Today, writers need a good book editor more than ever. The consolidation of the publishing industry has spawned many changes. Editors now spend a lot of time with administrative duties. As a result, they have little time to whip a book into shape. That's why they often turn to independent editors for help.
Life has changed for literary agents, too. In today’s fickle and fiercely competitive market, only about 10 percent of the hundreds of agents make over 90 percent of book sales to about 100 New York publishers dominated by the Big Five. Agents know they have to offer grade-A work. So writers have to submit material that reads like the work of a pro.
The literary marketplace is a perfect storm of unpublishable manuscripts, rejection slips, and blasted hopes. Literary agents say they reject at least ninety-eight percent of submissions. Even so, thousands of unpublished writers choose to go it alone. That’s usually a recipe for disappointment, because the bar has been raised so high. To succeed, your work has to be first-rate. So unless you’re a literary genius, you will need the help of a good editor. Then you’ll have a fighting chance.
That’s where I come in. I will help you learn what you need to know, from basic grammar to marketable plots, so you can produce a top-notch manuscript that will show agents that you’ve acquired your chops and have what it takes to succeed.
"People are willing to spend thousands of dollars to improve their house before trying to sell it, but they don't want to spend money on an editor to polish their writing before they submit it to an agent or self-publish it." — A New York literary agent
Filling your toolbox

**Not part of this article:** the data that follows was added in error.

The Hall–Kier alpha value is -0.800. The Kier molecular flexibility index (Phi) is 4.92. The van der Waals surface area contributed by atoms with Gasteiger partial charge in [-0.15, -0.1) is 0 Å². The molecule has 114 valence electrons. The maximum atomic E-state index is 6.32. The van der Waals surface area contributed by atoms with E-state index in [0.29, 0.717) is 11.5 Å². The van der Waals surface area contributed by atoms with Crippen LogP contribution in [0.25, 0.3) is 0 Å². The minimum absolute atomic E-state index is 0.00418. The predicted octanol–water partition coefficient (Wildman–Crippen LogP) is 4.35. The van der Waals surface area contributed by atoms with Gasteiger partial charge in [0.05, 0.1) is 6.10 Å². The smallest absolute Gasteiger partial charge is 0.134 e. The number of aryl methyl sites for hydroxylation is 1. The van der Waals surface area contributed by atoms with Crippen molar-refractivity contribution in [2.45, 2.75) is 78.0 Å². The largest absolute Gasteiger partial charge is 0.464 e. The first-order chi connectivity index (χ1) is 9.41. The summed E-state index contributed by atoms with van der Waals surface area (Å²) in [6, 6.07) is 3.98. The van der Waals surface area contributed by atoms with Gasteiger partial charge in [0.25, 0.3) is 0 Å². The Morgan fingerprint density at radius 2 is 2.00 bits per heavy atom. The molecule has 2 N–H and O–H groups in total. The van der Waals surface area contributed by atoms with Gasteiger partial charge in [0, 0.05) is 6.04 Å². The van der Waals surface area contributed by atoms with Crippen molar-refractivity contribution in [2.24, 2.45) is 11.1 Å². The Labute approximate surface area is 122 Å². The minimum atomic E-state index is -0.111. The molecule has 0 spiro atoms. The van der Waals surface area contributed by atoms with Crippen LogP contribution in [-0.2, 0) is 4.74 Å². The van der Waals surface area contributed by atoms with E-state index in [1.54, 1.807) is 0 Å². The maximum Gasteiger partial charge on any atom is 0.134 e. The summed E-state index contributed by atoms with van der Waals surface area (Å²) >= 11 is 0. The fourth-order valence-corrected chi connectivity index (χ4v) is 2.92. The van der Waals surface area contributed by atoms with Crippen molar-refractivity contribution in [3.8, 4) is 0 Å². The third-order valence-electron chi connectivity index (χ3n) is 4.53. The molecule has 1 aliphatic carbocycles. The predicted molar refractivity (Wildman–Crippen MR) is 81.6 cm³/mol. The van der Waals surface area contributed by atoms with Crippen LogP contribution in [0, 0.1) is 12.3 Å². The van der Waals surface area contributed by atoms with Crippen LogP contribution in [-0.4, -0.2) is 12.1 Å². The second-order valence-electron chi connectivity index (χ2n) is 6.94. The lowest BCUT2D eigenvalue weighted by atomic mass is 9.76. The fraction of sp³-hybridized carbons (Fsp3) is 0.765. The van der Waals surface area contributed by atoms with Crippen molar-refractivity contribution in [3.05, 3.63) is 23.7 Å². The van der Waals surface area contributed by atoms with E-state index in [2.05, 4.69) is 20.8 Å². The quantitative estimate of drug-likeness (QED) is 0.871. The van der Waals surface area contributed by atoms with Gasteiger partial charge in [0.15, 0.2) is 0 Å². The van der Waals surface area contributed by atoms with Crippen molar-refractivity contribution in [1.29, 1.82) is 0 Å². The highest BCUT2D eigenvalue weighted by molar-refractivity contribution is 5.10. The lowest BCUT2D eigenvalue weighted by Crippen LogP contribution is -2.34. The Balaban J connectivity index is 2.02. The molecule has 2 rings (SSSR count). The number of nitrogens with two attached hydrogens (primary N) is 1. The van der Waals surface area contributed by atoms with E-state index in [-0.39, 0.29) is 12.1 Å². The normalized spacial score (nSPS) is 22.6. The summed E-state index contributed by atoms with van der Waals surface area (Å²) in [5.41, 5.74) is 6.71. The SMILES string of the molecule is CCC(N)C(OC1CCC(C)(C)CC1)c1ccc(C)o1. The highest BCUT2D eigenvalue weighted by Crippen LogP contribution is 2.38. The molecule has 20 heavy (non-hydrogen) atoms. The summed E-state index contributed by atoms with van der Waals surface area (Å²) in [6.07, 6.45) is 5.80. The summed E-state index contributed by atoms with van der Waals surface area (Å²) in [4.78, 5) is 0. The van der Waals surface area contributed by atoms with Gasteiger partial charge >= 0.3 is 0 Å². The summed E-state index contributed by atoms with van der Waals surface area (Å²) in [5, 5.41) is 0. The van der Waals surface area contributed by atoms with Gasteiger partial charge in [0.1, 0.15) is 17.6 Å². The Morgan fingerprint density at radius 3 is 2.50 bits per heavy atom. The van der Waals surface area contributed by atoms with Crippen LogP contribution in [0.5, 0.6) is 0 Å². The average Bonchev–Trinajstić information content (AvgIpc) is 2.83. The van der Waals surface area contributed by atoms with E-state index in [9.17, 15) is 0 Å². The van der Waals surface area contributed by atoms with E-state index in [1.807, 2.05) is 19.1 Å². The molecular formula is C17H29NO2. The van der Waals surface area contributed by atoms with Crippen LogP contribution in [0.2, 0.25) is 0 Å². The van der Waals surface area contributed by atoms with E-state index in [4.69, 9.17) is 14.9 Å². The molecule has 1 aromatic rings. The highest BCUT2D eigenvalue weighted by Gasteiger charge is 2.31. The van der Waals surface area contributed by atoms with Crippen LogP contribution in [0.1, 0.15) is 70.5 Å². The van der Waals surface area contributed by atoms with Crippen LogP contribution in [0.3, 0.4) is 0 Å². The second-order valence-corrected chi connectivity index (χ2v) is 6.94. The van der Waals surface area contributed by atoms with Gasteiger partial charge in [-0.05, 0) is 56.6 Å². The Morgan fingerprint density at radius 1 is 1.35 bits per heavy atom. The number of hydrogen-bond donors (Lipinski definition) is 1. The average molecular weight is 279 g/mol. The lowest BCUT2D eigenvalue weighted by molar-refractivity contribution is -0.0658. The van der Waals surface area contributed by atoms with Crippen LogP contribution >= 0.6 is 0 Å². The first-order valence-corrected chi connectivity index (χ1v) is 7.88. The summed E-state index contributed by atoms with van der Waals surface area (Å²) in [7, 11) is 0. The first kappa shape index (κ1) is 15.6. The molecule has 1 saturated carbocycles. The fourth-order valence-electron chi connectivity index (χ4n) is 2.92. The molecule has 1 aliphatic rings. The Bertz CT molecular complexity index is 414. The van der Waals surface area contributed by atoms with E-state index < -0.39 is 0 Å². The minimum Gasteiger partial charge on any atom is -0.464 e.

Now that you’ve finished your book, what’s next? Show it to your spouse, your mother, or your old high school English teacher? Send a shotgun mailout to a bunch of literary agents? No. First you need to submit your work to someone who is knowledgeable, impartial, and honest—someone who will tell you the right things.
Great writing may not have any rules, but bad writing is littered with broken ones. My job is to show you what’s broken and how to fix it, to help you avoid bad writing, and to keep your work out of the Reject pile.
Agents and editors don’t enjoy wading through unsolicited mail. They want to make the "slush pile" disappear as soon as possible. They look for reasons to reject a manuscript, and they’re good at finding one. Truth is, most rejections are no-brainer decisions, because the writer's lack of writing skills is obvious. But even the most jaded agent hopes to find a keeper, so they will take a quick look.
You don’t want your submission to be shot down easily. You want it to stand out from the crowd. Then your work has a good chance of being taken seriously.
As callous as the system may seem, getting noticed is possible for those who are willing to learn the craft of writing. Like any other craft, writing must be learned by instruction and lots of reading and practice. Good writing is done by those who have mastered the fundamentals and acquired the proper tools. Bad writing is done by those who have not done so. Simple as that.
Most people’s writing toolbox is incomplete. Get more tools, and you’ll be miles ahead of the weekend warriors and wannabes.
Great writing may not have any rules, but bad writing is littered with broken ones.
Getting timely help
I agree with Stephen King. I can’t turn a bad writer into a competent one or a good writer into a great one, but I can help transform a competent writer into a good one—the result of “lots of hard work, dedication, and timely help,” as King puts it. I am that timely help. Together, we can make sure that your work “is technically accomplished enough to merit a serious artistic evaluation,” as literary agent Noah Lukeman says in his helpful book The First Five Pages.
Like all agents, Lukeman believes in using a book editor: “Even the most proficient writers cannot catch their own mistakes, and even if they could, they would still be lacking the impartial reaction. Outside readers can see things you cannot.”
By reading tons of copy I have seen that writers make the same mistakes over and over. I call them “the usual suspects.” You probably make many of the same ones. They are red flags for agents, who always look first for technical competence.
And that’s why you need an editor. I can help you to eliminate those red flags. I can help you to up your game. I can help you achieve your goals.
Maxwell Perkins, the famous Scribners editor who worked with Hemingway, F. Scott Fitzgerald, Thomas Wolfe, and others.
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